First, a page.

What Did Search for Homeless in Brooklyn Heights Discover?

Volunteers for the HOPE Survey combed the streets of Brownstone Brooklyn Monday night looking to count and to assist the homeless. While conducting their audit, the searchers encountered one of the infamous and totally not homeless “Freegans” who make the garbage pile at Perelandra a nightly stop on their quest to save the earth and/or a dolla. No word on whether any of the HOPE crew correctly identified them – in the words of BHB uber-commenter my2cents – as “raccoons with iPods.”

Wall Street Journal: The four volunteers jumped over snow mounds, skidded on ice and stopped each and every pedestrian, whether or not he or she looked like someone who sleeps on the streets. With green surveys in hand, they asked a simple question: “Tonight do you have somewhere that you consider your home or a place to live?”

Most people cocked their heads in confusion.

At 1 a.m. the group passed the TD Bank sign on Montague Street, which reported the temperature at 22 degrees. The volunteers walked east along Cadmen Plaza while snow began to fall, a great contrast to last year when volunteers enjoyed 40-degree weather. This year, the Department of Homeless Services declared a Code Blue due to extreme weather conditions. That meant volunteers would ask any homeless individuals they encountered if they’d like a place to sleep for the night.

Continuing their tour of Brooklyn Heights, Group 12 passed Peralandra, an upscale health-food store on Remsen Street. A woman in a long down coat was picking through a cardboard box with discarded produce from the market. She declined to answer the survey questions.

“A few years ago I would have thought she was homeless. But I see this more and more,” said [Alex] Ward, who works at Heights Château, a nearby wine store. “She’s probably a forager and I think she was embarrassed. Times are tough, you’ve got to do what you’ve got do.”

Group 12 walked through the cold for almost five hours. They did not find any homeless New Yorkers.

Share this Story:

, ,

  • David on Middagh

    A small correction: it’s “Perelandra”.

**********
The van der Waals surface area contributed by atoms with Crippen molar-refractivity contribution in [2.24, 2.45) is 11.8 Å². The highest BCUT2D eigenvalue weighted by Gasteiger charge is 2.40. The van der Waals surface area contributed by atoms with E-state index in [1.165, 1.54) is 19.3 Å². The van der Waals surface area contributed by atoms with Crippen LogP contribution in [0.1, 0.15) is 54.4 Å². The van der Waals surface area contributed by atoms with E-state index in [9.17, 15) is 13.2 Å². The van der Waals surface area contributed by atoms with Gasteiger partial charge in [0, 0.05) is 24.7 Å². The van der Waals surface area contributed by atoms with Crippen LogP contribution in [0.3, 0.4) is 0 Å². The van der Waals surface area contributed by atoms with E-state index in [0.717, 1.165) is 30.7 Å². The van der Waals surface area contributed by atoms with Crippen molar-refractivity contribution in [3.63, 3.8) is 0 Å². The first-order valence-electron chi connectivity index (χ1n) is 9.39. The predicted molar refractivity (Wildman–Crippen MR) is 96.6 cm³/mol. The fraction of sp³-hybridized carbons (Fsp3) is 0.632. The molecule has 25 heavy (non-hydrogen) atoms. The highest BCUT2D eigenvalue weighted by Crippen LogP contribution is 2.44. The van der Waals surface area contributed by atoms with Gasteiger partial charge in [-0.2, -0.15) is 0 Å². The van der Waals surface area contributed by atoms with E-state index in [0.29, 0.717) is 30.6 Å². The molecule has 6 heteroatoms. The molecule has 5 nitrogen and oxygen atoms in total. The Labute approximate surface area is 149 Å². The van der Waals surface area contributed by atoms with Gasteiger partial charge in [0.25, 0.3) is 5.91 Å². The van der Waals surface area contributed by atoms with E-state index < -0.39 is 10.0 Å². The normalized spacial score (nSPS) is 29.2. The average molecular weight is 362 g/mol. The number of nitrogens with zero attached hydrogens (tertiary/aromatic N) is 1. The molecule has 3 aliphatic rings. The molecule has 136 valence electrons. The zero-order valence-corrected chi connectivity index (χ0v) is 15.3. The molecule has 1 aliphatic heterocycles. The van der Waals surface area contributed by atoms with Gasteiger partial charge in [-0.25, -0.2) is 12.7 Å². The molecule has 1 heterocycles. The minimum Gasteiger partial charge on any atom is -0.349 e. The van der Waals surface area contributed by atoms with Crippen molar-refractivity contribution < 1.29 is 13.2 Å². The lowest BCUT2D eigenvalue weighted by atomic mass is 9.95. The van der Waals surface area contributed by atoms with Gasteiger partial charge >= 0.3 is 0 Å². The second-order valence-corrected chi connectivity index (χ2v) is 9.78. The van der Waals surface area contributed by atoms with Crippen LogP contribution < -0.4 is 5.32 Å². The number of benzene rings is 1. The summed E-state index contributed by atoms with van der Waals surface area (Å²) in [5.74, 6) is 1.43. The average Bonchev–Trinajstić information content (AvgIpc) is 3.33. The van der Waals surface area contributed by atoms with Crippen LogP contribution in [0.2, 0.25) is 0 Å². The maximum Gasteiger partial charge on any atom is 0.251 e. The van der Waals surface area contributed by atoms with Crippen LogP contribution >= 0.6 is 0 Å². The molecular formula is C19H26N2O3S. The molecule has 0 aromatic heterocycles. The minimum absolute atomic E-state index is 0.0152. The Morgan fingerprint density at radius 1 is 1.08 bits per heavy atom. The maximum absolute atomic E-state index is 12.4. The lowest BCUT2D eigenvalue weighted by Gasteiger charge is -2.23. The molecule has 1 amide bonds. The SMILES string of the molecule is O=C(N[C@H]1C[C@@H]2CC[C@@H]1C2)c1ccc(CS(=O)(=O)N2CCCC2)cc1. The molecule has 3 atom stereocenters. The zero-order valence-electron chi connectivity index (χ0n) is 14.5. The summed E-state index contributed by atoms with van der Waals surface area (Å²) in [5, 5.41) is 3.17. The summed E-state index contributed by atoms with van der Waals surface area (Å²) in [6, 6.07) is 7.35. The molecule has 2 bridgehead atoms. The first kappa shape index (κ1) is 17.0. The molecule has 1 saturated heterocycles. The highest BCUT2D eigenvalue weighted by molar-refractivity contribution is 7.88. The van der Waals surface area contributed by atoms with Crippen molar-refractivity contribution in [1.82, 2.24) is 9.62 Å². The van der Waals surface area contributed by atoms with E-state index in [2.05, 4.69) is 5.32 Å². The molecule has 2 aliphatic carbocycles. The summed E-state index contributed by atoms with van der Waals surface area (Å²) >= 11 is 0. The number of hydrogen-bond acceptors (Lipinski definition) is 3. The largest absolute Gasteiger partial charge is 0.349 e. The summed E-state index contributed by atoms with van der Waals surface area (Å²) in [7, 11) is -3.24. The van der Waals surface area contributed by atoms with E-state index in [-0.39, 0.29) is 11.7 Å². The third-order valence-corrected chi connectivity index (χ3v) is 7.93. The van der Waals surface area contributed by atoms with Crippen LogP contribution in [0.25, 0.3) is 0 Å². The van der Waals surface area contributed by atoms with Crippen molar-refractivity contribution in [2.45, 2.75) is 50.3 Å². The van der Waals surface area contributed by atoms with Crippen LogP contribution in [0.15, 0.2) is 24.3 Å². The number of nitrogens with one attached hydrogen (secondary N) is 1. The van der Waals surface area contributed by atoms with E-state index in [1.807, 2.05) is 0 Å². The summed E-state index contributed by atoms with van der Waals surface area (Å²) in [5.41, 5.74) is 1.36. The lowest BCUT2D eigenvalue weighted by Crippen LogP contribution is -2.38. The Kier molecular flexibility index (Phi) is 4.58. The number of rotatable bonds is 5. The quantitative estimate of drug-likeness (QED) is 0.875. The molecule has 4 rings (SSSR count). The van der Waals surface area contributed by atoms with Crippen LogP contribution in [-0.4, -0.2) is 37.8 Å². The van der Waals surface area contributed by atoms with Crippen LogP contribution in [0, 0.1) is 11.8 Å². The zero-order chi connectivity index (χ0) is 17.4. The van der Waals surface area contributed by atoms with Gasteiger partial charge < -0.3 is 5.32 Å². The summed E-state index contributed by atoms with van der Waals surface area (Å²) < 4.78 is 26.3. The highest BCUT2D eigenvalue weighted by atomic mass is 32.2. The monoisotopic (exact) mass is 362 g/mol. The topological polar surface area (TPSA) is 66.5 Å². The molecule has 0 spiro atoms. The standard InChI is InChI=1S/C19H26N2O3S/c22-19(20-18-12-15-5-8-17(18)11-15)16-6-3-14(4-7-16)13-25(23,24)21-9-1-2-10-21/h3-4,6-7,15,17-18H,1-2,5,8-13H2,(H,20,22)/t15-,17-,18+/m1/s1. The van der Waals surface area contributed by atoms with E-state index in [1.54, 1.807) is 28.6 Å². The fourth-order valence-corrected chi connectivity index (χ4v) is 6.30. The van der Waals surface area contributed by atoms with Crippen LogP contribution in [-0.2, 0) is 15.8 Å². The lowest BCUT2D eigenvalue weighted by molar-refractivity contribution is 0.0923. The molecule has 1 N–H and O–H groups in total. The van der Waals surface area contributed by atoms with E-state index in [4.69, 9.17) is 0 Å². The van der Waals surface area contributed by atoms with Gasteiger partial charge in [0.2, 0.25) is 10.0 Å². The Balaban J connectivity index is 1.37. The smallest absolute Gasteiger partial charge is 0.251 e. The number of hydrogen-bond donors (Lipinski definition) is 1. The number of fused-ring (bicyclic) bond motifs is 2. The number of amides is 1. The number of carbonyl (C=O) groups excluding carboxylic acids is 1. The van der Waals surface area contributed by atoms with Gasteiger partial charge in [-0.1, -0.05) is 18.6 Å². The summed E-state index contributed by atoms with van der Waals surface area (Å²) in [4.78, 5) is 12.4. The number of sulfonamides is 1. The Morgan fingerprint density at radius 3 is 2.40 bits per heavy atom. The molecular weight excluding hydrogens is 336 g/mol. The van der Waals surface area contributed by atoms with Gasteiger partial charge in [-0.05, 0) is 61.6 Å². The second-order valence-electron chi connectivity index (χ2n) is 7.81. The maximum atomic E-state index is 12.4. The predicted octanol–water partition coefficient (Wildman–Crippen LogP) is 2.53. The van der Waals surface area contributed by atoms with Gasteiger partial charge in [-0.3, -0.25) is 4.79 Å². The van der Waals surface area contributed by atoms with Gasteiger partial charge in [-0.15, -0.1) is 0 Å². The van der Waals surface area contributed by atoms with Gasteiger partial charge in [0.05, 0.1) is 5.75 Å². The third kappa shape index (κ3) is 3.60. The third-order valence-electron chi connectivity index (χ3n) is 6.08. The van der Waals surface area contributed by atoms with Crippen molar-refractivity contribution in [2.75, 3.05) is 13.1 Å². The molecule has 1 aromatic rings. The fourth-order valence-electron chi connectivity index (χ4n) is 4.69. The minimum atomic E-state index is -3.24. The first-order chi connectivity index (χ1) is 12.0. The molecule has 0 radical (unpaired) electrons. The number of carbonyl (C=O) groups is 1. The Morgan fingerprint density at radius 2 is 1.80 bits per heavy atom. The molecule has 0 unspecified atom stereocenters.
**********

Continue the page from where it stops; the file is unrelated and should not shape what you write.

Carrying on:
• nabeguy

    How moronic is this? Even the homeless know enough to get off the street when it’s 22 degrees outside. Did they bother to go into the subway stations or other public venues where the homeless would seek shelter?

  • Andrew Porter

    Actually, I know one person who lives in BH who frequently picks over the leftovers at Perelandra. They’re definitely not homeless.

    Perelandra, btw, is named for a novel by C.S. Lewis, author of the Narnia series and much more.

    Oh, and it’s Cadperson, not Cadmen, Plaza.

  • GHB

    Since Cadmen is plural, shouldn’t it be Cadpeople?

  • http://selfabsorbedboomer.blogspot.com Claude Scales

    Someone once pointed out that replacing gender specific nouns with “person” doesn’t do the trick, since “son” denotes maleness. Hence, the word “person” should be changed to “peroffspring”. This is the same whether singular or plural.

  • tb

    I’d rather dumpster dive at Trader Joes. But that’s just me.

  • bornhere

    GHB: But it’s Cadman, not Cadmen.

  • GHB

    bornhere, I know… I was just paraphrasing an earlier post.

  • David on Middagh

    So the WSJ went to the trouble of employing the circumflex in “Heights Château”, but made two other proper-name spelling errors. Maybe us hyper locals do hyperlocal better!

  • bornhere

    GHB: I thought so — I was just feeling left out…

  • Billy Reno

    Did they ask the folks hogging the comfy chairs at Starbucks?! HELLO?!

  • digby

    Nabeguy – actually, the survey is meticulously organized and teams of surveyors are assigned city grids, including teams that specifically work subway stations, parks, and other high traffic locations. As a representative sample survey, the Heights is included not because they expect to find alot of people in need of housing (after all, the neighborhood is full of people that tend to have successful careers in causing economic injustice to others), but because the nabe needs to be included in the survey to balance the sampling.

  • Arch Stanton

    @ digby,

    “after all, the neighborhood is full of people that tend to have successful careers in causing economic injustice to others” Please explain the logic (or lack of) behind that statement.

  • monty

    They should have checked the stairwells at clark st and borough hall.

  • william

    The stench near the subway stairwells probably drove the homeless inspectors away.

  • http://montaguestreetjournal.com Ace

    Where people carried signs around
    Saying, “Ban the bums”